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by Lisa Steele

Raising chickens in your backyard for the delicious, fresh eggs they lay is becoming a favorite pastime of people from all walks of life. Fresh eggs from chickens allowed to roam freely, looking for weeds, seeds, and bugs to eat, contain more nutrients and less cholesterol and fat than store-bought eggs. In fact, it’s pretty amazing that a humble egg contains everything necessary to produce a baby chick in just twenty-one days. We tend to take eggs for granted, forgetting everything that’s wrapped up inside the unassuming shell, but eggs are pretty fascinating.

Although it’s not possible to tell if an egg is fertile just by looking at it, there are a few ways to tell if it’s fresh. Next time you go to the supermarket and buy a dozen eggs, first check the code on the egg carton. The date the eggs are packaged is stamped on the carton, with 001 being January 1 and 365 being December 31. You will want to choose a carton with a date as close to the current day as possible to ensure the freshest eggs from your supermarket shelf.

The Float Test

When you get home with your eggs, a simple way to test freshness is to drop one into a glass of water. A very fresh egg will lay on the bottom of the glass. An egg that is several weeks old will start to rise up off the bottom of the glass, leaving the pointed end sitting on the bottom. As the egg ages and air gets through the pores in the eggshell, the egg will continue to rise when “floated,” eventually standing on one end. As long as the egg is still touching the bottom of the glass, it’s okay to eat. A very old egg will float. While it might still be okay to eat, it’s best to toss it.

Cooking Fresh Eggs

This same principle of air entering an egg through the eggshell and causing the egg to float explains why very fresh eggs don’t peel well. In an older egg, the air seeping through the pores of the eggshell pushes the membrane away from the shell. This makes peeling a hardboiled egg that is at least a few weeks old easier. The membrane of a fresh egg will stick to the shell, making peeling nearly impossible.

Don’t let your fresh eggs sit around and get old. I have an easy fix for you. Steam them! Using a bamboo steamer or metal vegetable steamer, put your eggs into the steamer basket over a pot of boiling water. Cover them and steam them for twenty minutes, then plunge them immediately into a bowl of ice water until they are cool enough to handle. Your eggs will peel perfectly every time—even eggs laid that day!

Did you know an easy way to tell if the eggs in the bowl in your refrigerator are raw or have been hardboiled? Shake the egg. If you hear something sloshing around inside, it hasn’t been cooked. Or, you can spin the egg on the blunt end on the counter. If it spins like a top, it has been hardboiled, if it wobbles, it’s still raw.

While fresh eggs might not be best for hard-boiling, fresh eggs are your best choice for poaching or cooking sunny-side up. The whites of fresh eggs are very thick and won’t spread out in your pan like an older egg white will. As the egg ages, the white thins and gets watery. The yolks of fresh eggs are also firmer, thicker, and stand up taller, so they are less likely to break when you crack the egg.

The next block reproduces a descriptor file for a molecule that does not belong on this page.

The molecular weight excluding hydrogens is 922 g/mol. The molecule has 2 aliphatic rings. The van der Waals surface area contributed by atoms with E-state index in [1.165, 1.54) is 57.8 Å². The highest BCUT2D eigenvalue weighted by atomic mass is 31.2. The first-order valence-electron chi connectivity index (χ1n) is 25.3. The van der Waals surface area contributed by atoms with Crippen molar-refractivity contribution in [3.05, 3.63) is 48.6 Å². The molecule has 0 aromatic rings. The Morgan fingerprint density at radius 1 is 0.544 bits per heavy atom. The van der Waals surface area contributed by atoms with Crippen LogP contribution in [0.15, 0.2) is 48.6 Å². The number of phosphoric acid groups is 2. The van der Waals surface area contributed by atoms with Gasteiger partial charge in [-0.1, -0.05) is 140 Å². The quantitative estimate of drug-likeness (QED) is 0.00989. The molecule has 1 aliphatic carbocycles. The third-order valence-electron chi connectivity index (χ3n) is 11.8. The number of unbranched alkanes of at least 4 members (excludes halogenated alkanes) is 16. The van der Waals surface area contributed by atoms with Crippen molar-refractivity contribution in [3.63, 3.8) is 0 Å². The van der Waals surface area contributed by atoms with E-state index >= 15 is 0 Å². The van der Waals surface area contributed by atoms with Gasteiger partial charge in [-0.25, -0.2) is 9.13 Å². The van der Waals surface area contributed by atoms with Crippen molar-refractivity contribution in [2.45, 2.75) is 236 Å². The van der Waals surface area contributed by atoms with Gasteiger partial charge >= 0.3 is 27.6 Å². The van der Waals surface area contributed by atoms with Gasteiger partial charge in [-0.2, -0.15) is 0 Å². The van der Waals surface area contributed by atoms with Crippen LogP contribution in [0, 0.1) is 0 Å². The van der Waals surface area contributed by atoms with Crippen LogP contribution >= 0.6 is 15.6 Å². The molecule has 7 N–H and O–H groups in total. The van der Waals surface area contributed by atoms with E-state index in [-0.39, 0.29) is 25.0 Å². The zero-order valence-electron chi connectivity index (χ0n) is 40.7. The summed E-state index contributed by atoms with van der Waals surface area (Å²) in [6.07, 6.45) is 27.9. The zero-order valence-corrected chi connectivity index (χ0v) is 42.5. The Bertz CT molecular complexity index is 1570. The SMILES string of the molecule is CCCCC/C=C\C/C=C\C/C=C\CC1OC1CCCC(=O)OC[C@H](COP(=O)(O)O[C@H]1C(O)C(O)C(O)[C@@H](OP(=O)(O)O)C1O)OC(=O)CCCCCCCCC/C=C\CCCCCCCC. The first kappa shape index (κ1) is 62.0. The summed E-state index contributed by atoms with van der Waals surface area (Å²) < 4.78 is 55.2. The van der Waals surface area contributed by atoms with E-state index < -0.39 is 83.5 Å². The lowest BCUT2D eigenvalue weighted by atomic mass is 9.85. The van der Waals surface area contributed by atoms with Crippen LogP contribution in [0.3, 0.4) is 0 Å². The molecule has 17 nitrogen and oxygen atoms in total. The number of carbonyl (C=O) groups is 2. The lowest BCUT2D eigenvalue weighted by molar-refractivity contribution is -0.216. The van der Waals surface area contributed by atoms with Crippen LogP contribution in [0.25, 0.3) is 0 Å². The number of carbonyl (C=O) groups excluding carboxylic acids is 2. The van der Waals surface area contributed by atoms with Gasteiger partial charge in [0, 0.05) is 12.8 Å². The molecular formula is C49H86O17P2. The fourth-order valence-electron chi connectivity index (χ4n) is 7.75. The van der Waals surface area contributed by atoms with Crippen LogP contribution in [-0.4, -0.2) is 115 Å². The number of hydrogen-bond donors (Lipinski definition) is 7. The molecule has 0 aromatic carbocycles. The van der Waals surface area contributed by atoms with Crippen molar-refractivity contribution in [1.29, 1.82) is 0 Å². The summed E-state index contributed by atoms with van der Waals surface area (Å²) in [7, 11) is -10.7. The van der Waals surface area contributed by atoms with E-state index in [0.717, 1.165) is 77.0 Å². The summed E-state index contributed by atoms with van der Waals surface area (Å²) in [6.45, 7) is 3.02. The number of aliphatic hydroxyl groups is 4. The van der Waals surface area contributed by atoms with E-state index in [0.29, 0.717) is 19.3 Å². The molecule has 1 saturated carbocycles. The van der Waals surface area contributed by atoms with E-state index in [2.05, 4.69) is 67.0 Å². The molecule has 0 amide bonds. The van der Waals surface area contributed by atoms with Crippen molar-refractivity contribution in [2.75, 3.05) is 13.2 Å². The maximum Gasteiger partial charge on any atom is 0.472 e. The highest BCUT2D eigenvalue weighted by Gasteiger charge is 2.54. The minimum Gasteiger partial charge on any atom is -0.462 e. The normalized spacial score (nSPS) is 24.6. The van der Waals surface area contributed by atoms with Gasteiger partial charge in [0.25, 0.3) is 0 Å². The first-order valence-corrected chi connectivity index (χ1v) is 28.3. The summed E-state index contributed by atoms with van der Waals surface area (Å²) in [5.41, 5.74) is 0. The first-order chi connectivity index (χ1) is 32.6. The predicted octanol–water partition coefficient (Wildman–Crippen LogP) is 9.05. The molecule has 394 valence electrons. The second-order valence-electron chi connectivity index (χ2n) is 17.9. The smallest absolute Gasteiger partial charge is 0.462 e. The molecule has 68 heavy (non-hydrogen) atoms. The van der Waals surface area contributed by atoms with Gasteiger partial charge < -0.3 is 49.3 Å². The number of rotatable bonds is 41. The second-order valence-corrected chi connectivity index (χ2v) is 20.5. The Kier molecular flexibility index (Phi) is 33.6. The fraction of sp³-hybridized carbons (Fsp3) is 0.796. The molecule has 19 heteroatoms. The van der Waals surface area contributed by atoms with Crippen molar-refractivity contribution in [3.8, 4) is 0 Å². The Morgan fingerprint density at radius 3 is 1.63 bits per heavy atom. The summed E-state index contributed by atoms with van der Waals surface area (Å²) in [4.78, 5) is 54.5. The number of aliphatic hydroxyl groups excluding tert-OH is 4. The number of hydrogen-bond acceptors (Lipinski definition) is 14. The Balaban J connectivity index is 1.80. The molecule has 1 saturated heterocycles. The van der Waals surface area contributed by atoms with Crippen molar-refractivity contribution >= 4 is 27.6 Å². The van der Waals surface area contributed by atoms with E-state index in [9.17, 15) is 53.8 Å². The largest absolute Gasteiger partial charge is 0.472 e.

Safe Egg Handling

Always crack an egg on a flat surface such as your countertop, not the side of your pot, pan, or bowl. That will help prevent shell shards or bacteria from getting into the egg. Eggs should be washed just prior to cooking by holding them under warm running water (the water should be at least twenty degrees warmer than the egg so any bacteria on the shell isn’t pulled into the egg through the pores in the shell) and gently rubbed with your fingers. Eggs shouldn’t be submerged in a bowl of water to be cleaned because of the chance of bacteria contaminating the sitting eggs. Running water is always the recommended method.

Eggs should always be stored pointed end down. This is done to keep the yolk centered within the egg white and keep any bacteria that gets into the egg as far as possible from the yolk. There is an air sac located at the blunt end of the egg which increases in size as an egg ages and is where air and bacteria enter the egg. By keeping this air sac at the top of the egg, any air and bacteria which enter the egg will enter through the blunt end into the air sac and encounter the highly alkaline egg white first, which is not a bacteria-friendly environment. If you store the egg blunt end down, the air pocket will rise, touch the less-alkaline yolk and risk contaminating it. By storing eggs blunt end up, the pocket of air stays away from the yolk, and the egg will also stay fresh longer.

Fresh, unwashed eggs don’t need to be refrigerated, although they will last about seven times longer if you put them in the refrigerator. One day out at room temperature is equal to about a week in the refrigerator. An egg will still be good to eat after two to three weeks out on the counter, and at least three to four months in the refrigerator.  If you buy store-bought eggs or wash your own eggs, then they do need to be refrigerated because washing removes the natural coating on the shell, called the “bloom,” that keeps the air out and keeps an egg fresh.

Lisa Steele is a fifth-generation chicken keeper who lives with her husband and flock of two dozen chickens and ducks on a farm in Maine. She is the author of Fresh Eggs Daily: Raising Happy Healthy Chickens … Naturally and companion duck book titled Duck Eggs Daily. She is also an avid gardener and aspiring herbalist and offers natural poultry keeping advice on her blog at www.fresheggsdaily.com.

 

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